The Trouble with History
Billy Collins, a former poet laureate of the United States, begins one of his poems with this wonderfully provocative line: “The trouble with poetry is that it encourages the writing of more poetry.” Collins imagines poems multiplying indiscriminately like guppies crowding a fish tank or baby rabbits overwhelming a lawn. “Who needs more poets?” he seems to ask. It is a question historians ask as well, especially this time of year, as we contemplate piles of books in the exhibit hall or the anxious inhabitants at the AHA Job Center. There are too many books for too few readers, too many historians for too few jobs. Or so some say.
Laments about overpopulation in the profession, remind me of an experience I had in the late 1960s when I first contemplated going to graduate school. I was at a party honoring one of my undergraduate teachers. You should know that I had never had anything but an A from this teacher and that I had graduated at the top of my class. As we sat at dinner, I mentioned that I was thinking of pursuing a doctorate. I suppose I expected him to encourage me or at least offer some advice on where I might apply. Instead, he turned to others at the table, many of them academics, and said, “We’ve got to stop encouraging people to get PhDs.” Then he smiled at me, “Your business is to delight.”
I think I was supposed to take that as a compliment. I had recently helped put together a little guidebook to Boston, but I was married and a mother, and in retrospect I know that his assumptions about my place in the world had everything to do with that. I didn’t fully understand that until some years later when another of his former students told me how much this same professor had encouraged him to pursue graduate study. This had nothing to do with the quality of his work or mine. It was simply a question of gender. The male student needed a career. I didn’t.
I heard the same argument so often that I internalized it. A male friend told me graduate study would spoil my style. A female friend whose husband was an administrator at a major university told me that it was selfish for women to pursue professional study when they were unlikely to use their degrees. It is hardly surprising, then, that I entered graduate study with decidedly mixed ambitions. I intended to study history for its own sake. I knew I couldn’t count on a career. That was doubly so since I was a part-time student at a small state university.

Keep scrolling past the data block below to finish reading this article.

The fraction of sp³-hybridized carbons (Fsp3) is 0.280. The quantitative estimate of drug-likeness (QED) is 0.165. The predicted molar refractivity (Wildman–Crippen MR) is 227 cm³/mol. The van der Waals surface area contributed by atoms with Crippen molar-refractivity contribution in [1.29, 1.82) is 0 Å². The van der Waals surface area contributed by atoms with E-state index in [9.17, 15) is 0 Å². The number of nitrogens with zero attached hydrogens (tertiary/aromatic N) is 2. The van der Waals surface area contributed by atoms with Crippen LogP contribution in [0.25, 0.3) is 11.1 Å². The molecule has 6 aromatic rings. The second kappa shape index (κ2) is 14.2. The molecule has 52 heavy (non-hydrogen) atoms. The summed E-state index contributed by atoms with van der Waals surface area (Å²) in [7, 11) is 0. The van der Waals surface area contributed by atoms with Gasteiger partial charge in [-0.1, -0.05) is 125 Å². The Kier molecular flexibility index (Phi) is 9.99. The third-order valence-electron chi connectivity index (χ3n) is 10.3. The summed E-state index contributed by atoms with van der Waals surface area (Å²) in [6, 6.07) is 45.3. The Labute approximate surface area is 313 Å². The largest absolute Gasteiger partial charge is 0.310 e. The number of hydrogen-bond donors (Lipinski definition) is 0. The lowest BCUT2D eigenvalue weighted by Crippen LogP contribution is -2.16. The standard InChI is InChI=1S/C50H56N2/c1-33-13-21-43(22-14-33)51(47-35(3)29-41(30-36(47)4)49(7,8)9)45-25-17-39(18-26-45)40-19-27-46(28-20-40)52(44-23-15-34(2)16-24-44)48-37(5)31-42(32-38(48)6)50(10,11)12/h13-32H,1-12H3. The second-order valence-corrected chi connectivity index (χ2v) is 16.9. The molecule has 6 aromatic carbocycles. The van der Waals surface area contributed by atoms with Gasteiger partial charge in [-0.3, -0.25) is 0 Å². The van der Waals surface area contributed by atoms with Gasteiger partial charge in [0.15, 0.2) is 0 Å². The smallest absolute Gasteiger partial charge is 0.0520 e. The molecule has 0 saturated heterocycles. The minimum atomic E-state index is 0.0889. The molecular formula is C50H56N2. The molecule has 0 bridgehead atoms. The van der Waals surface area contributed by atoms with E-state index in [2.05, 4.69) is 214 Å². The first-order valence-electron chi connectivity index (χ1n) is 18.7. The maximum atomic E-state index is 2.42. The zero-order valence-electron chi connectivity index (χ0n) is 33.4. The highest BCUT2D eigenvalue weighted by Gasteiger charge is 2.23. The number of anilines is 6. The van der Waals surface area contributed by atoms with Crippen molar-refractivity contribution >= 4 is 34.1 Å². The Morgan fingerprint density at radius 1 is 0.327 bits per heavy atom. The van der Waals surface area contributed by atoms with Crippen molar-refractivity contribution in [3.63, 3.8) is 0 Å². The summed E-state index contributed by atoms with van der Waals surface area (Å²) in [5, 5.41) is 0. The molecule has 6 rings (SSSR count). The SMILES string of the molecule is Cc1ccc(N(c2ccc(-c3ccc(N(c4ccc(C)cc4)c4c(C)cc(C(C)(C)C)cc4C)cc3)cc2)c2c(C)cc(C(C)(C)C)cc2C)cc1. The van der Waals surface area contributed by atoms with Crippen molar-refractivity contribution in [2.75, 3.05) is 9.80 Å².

Fortunately, I got an excellent education at the University of New Hampshire. Since I was a faculty wife paying half tuition, I wasn’t taking money away from other graduate students. Since I wasn’t at an Ivy League university, nobody discouraged me from writing women’s history. I could do what I wanted. Two of my mentors had been journalists, and both encouraged my writing. One of them predicted that as I got more deeply into research I would begin to think of a career. But the other considered that possibility irrelevant. At a dinner after my thesis defense, he raised the specter of job scarcity, lamenting that one of his male students had not been able to find a job. Someone said, “What about Laurel?” His response was, “Oh, it is different for her. It would be nice if she had a job, but it isn’t a source of identity for her as it would be for a man.”
I like telling this story as evidence of how much sexism there was in the bad old days. But there is some truth in what he said. Because my husband was capable of supporting me, I had the luxury of being able to pursue my own path. I like to say that as a woman I had the advantage of disadvantage. Having a secure income, however small, is not the worst thing that can happen to a writer. But of course that is only part of the story. If graduate school was, for me, a hobby, it was a demanding one. Like a quilter, I pursued my dream one patch at a time. Like a long-distance runner, I rose at five each day, racing the sun as I laid down a few more words on the page. I really didn’t think I would ever have a job, but when it wasn’t making me crazy, my struggle to write history gave an unexpected shape and meaning to my life.
I don’t suppose this is any consolation to anyone hoping to enter the profession today. But if there is any moral to my story, it may be that your own instincts are a better guide than the words of your former teachers. The best clue to the future, though, is how you feel about what it is you do. Yes, grants and jobs matter. As professionals we need to do more to advocate for history and to support one another in our work. But we also need to ask ourselves what it is that drives us to study, teach, and write.
In “The Trouble with Poetry,” Billy Collins asks if the time will ever come when poets will have “compared everything in the world / to everything else in the world,” leaving them with nothing to do but sit at their desks with folded hands. He knows that won’t happen, and so do we. For those infected with the need to discover the past, there will always be mysteries pulling us through digital or archival darkness. That is why people with tenure as well as those without continue to write. Collins admits that though poetry fills him with joy and with sorrow, “mostly poetry fills me / with the urge to write poetry, / to sit in the dark and wait for a little flame / to appear at the tip of my pencil.” If you have discovered that flame, you will write history.
—Laurel Thatcher Ulrich (Harvard Univ.) is president of the AHA. This is her valedictory column as president as she will be transferring the presidential gavel to President-elect Barbara D. Metcalf at the 124th annual meeting of the Association in San Diego in January 2010.
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